"The estate of my late (entirely beloved) brother Ernestus Augustus Plummer, baying fallen into my hands for disposal thereof, and I wishing to bequeath it as I think would be most agreeable to his wishes, do now, in fulfillment of what I verily believe would have been his wish, give and bequeath the sum of Twenty-five Thousand Dollars to the President and Fellows of Harvard College, which I direct to be safely invested or put at interest, and the income thereof to be forever appropriated for the support of a Professor of the Philosophy of the Heart and of the Moral, Physical and Christian Life, in Harvard University, whose province it shall be, according to rules and exercises established from time to time by the said President and Fellows, and on the basis of Christian faith and love, to enlighten all who are or may be engaged in the education pursued there, whether governors, instructors or students, in the manner of discharging their respective duties, so as best to promote generous affections, manly virtues and Christian conduct, and more especially, to aid and instruct the students in what most nearly concerns their moral and physical welfare, their health, their good habits, and their Christian character, acting towards them, by personal intercourse and persuasion, the part of a parent, as well as that of a teacher and friend.

The Professor shall be of the Christian religion, and a Master of Arts, and bearing the character of a learned, pious, and honest man. He shall be elected by the President and Fellows, and approved by the Overseers of Harvard College for such a term of years as may by them be ordered."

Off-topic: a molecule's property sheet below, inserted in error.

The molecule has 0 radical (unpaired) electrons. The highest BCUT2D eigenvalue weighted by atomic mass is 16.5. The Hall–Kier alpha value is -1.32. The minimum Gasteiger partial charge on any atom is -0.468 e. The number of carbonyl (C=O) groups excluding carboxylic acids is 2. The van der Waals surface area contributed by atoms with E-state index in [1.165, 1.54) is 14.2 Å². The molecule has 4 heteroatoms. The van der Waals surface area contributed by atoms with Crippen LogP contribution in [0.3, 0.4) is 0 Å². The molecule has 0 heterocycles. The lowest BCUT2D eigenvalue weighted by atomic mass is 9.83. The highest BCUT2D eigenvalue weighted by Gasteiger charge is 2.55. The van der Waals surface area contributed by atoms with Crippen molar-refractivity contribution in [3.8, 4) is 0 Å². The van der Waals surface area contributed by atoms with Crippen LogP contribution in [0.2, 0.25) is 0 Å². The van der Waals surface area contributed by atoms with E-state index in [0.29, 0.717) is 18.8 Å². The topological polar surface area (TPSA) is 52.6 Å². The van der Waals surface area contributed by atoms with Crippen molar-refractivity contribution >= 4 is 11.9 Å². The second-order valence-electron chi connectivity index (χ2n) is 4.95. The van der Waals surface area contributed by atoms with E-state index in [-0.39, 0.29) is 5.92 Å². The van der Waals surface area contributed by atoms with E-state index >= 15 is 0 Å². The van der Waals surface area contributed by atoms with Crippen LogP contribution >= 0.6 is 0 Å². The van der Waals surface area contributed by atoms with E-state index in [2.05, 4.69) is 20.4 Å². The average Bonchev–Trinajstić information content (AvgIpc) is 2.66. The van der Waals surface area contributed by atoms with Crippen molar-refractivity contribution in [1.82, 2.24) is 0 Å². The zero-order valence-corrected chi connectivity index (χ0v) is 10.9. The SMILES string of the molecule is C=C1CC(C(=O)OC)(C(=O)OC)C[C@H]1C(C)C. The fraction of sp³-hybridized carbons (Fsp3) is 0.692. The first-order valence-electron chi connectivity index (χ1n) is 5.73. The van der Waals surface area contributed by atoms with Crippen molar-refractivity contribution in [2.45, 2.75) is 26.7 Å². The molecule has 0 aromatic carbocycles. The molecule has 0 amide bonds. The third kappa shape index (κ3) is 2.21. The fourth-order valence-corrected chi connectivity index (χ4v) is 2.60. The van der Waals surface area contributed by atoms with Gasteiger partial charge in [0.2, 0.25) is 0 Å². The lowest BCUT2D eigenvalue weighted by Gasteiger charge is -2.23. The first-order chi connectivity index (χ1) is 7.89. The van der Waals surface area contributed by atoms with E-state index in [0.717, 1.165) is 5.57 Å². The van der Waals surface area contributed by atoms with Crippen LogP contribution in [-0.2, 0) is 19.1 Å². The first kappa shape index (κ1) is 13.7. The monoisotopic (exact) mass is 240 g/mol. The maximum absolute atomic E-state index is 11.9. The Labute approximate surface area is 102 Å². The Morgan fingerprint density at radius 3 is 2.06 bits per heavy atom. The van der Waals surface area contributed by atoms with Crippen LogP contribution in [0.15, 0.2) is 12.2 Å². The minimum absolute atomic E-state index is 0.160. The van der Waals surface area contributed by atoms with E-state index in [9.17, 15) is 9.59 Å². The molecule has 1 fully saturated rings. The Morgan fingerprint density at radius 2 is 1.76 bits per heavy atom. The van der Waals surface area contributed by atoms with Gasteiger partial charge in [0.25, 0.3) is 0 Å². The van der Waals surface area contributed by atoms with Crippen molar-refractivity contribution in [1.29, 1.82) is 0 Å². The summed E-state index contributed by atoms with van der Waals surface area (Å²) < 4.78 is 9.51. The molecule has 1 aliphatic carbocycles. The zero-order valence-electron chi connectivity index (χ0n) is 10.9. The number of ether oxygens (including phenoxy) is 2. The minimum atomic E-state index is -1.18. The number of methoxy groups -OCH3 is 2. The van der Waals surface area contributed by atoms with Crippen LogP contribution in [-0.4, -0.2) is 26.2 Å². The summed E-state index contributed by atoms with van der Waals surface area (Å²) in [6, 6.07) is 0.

By a subsequent instrument the amount devoted by Miss Plummer to the purpose thus set forth, was reduced to Fifteen Thousand Dollars.

The Corporation of Harvard assumed the trust, and among the Rules and Statutes governing this trust are the following:

“The Professor shall be styled 'Preacher to the University and Plummor Professor of Christian Morals.' His duties shall be:

1. To conduct the daily devotions in the College Chapel.

2. To be the preacher and pastor of those who worship in the College Chapel on the Lord's Day.

3. To give such moral and religious instruction to the undergraduates, whether by lectures or recitations, as shall be agreed upon in the assignment of studies by the College Faculty.

4. By counsel and sympathy, by personal intercourse, occasional voluntary meetings, and other suitable means, to warn and guard the students against the dangers to which they are exposed; to supply, as far as may be, their need of home influences, and to promote among them an earnest Christian faith and life.

It shall be at the option of the Professor, whether to belong to the College Faculty or not."

PLUMMER FARM SCHOOL. The Plummer Farm School, intended for the instruction, employment and reformation of juveniles in the City of Salem, is founded on the following provision of Miss Plummer's Will:

"Said sum of ten thousand dollars so withdrawn,* also eight thousand dollars, which, in a former Will, I bequeathed to Oliver Keating, who is now deceased, together with all the residue of my estate that may remain after paying my debts, funeral charges, bequests and legacies hereinafter given, and executing my directions according to private memorandums (said memorandums not to be subject to Probate,) I give and bequeath to William I. Bowditch, in trust, to be appropriated to the founding of a Farm School of Reform for Boys,